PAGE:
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Tony Stewart regained a spot in the Chase standings last week but remains a long shot to defend his NASCAR Sprint Cup title.
The Columbus native is in seventh place, 47 points behind leader Brad Keselowski, with four races remaining. The next stop comes at 2 p.m. Sunday at Martinsville (Va.) Speedway.
Stewart, who is coming off a fifth-place finish at Kansas, said his crew isn’t working on anything specific at the race shop in Kannapolis, N.C.
“I hope not, because if they’re working extra hard to do something, it’s something they should’ve been doing all along,” Stewart said in a news release. “This sport is so hard and so technical to begin with that you can’t go into each week not giving 100 percent. And you’re not going to get more than that. You’re only going to get 100 percent out of each person, and if they’re not doing that, there’s plenty of guys out there that will work that hard. But I feel like our guys have done a great job of working hard and keeping the morale of the team up.
“Our guys and our attitude in our shop is very, very positive right now,” he said. “We have a really strong group of true racers who have been involved with the team –- guys who have been involved with racing for a long time in different series. They’re really keen and savvy when it comes to keeping their morale high and realizing that one bad week doesn’t take us out of it until they say we’re mathematically out. I feel like they’ve been giving 100 percent all along.”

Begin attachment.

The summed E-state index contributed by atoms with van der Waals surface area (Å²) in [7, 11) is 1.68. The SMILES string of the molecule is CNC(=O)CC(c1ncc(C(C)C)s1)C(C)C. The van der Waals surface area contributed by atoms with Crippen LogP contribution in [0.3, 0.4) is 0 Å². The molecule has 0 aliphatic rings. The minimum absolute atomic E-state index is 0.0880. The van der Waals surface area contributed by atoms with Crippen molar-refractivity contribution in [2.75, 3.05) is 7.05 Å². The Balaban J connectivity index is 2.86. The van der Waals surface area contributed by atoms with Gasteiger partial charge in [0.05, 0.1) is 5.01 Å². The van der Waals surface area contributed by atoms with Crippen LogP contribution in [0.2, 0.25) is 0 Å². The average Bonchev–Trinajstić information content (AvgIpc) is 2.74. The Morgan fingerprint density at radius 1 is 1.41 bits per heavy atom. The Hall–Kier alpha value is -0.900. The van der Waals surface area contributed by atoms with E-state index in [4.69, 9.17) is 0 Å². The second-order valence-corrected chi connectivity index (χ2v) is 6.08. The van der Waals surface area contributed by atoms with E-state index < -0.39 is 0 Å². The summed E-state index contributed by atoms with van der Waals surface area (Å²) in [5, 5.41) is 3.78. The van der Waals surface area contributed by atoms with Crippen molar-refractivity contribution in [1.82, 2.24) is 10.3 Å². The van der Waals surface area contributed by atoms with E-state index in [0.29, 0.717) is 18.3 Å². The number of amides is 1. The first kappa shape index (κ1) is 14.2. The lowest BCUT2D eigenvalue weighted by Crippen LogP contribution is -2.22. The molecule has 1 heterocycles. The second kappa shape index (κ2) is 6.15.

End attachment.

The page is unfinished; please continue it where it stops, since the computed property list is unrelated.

Stewart has three career wins at Martinsville. The most recent came last October, when he made a late-race pass on Jimmie Johnson.
“I don’t think anybody has ever passed Jimmie Johnson on the outside, so just determination,” Stewart said. “We didn’t have the best racecar that day, by any means, but we had the most determined pit crew to get it as good as they could get it. I was also the only guy who didn’t get in a wreck with somebody, so I was kind of proud of that.
“There are two places where when you take the lead, you absolutely know it,” he said. “It’s Bristol and Martinsville. To pass Jimmie Johnson on the outside with two laps to go and to watch the crowd on the backstretch, then watch them on the frontstretch when we cleared him, you swear people are going to fall onto the racetrack. You feel that energy. You sense that.
“It’s not that you need extra motivation, but it’s cool to know you have that kind of support. It’s just that extra drive that gets you the rest of the way that last lap. It’s cool.”
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